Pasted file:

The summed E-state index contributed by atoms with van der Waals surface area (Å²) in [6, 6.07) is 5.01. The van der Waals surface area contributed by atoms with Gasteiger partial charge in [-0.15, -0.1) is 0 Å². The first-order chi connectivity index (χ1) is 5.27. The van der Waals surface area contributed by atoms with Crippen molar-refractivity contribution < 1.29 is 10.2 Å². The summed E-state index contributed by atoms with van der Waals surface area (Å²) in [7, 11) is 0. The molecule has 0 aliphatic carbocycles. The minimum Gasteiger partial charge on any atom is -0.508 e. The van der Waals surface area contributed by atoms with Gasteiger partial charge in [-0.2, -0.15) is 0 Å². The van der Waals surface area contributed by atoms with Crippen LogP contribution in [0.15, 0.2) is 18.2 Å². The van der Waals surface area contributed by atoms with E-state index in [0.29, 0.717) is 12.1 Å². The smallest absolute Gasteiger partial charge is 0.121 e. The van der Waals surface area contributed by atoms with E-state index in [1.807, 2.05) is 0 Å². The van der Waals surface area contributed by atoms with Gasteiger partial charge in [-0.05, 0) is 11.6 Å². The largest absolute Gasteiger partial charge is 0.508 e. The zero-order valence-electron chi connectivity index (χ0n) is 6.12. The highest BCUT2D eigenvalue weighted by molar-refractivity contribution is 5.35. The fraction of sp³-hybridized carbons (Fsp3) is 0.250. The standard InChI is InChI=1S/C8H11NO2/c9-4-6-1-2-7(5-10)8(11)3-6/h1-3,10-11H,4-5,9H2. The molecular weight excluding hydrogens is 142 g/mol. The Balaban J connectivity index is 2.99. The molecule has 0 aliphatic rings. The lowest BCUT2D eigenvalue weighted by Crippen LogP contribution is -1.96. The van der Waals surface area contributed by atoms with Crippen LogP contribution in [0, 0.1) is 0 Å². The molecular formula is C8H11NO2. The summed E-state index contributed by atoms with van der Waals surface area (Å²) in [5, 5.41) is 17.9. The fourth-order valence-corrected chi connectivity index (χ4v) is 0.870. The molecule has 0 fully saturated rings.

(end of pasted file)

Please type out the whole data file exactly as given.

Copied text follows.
The summed E-state index contributed by atoms with van der Waals surface area (Å²) in [6, 6.07) is 5.01. The van der Waals surface area contributed by atoms with Gasteiger partial charge in [-0.15, -0.1) is 0 Å². The first-order chi connectivity index (χ1) is 5.27. The van der Waals surface area contributed by atoms with Crippen molar-refractivity contribution < 1.29 is 10.2 Å². The summed E-state index contributed by atoms with van der Waals surface area (Å²) in [7, 11) is 0. The molecule has 0 aliphatic carbocycles. The minimum Gasteiger partial charge on any atom is -0.508 e. The van der Waals surface area contributed by atoms with Gasteiger partial charge in [-0.2, -0.15) is 0 Å². The van der Waals surface area contributed by atoms with Crippen LogP contribution in [0.15, 0.2) is 18.2 Å². The van der Waals surface area contributed by atoms with E-state index in [0.29, 0.717) is 12.1 Å². The smallest absolute Gasteiger partial charge is 0.121 e. The van der Waals surface area contributed by atoms with E-state index in [1.807, 2.05) is 0 Å². The van der Waals surface area contributed by atoms with Gasteiger partial charge in [-0.05, 0) is 11.6 Å². The largest absolute Gasteiger partial charge is 0.508 e. The zero-order valence-electron chi connectivity index (χ0n) is 6.12. The highest BCUT2D eigenvalue weighted by molar-refractivity contribution is 5.35. The fraction of sp³-hybridized carbons (Fsp3) is 0.250. The standard InChI is InChI=1S/C8H11NO2/c9-4-6-1-2-7(5-10)8(11)3-6/h1-3,10-11H,4-5,9H2. The molecular weight excluding hydrogens is 142 g/mol. The Balaban J connectivity index is 2.99. The molecule has 0 aliphatic rings. The lowest BCUT2D eigenvalue weighted by Crippen LogP contribution is -1.96. The van der Waals surface area contributed by atoms with Crippen LogP contribution in [0, 0.1) is 0 Å². The molecular formula is C8H11NO2. The summed E-state index contributed by atoms with van der Waals surface area (Å²) in [5, 5.41) is 17.9. The fourth-order valence-corrected chi connectivity index (χ4v) is 0.870. The molecule has 0 fully saturated rings.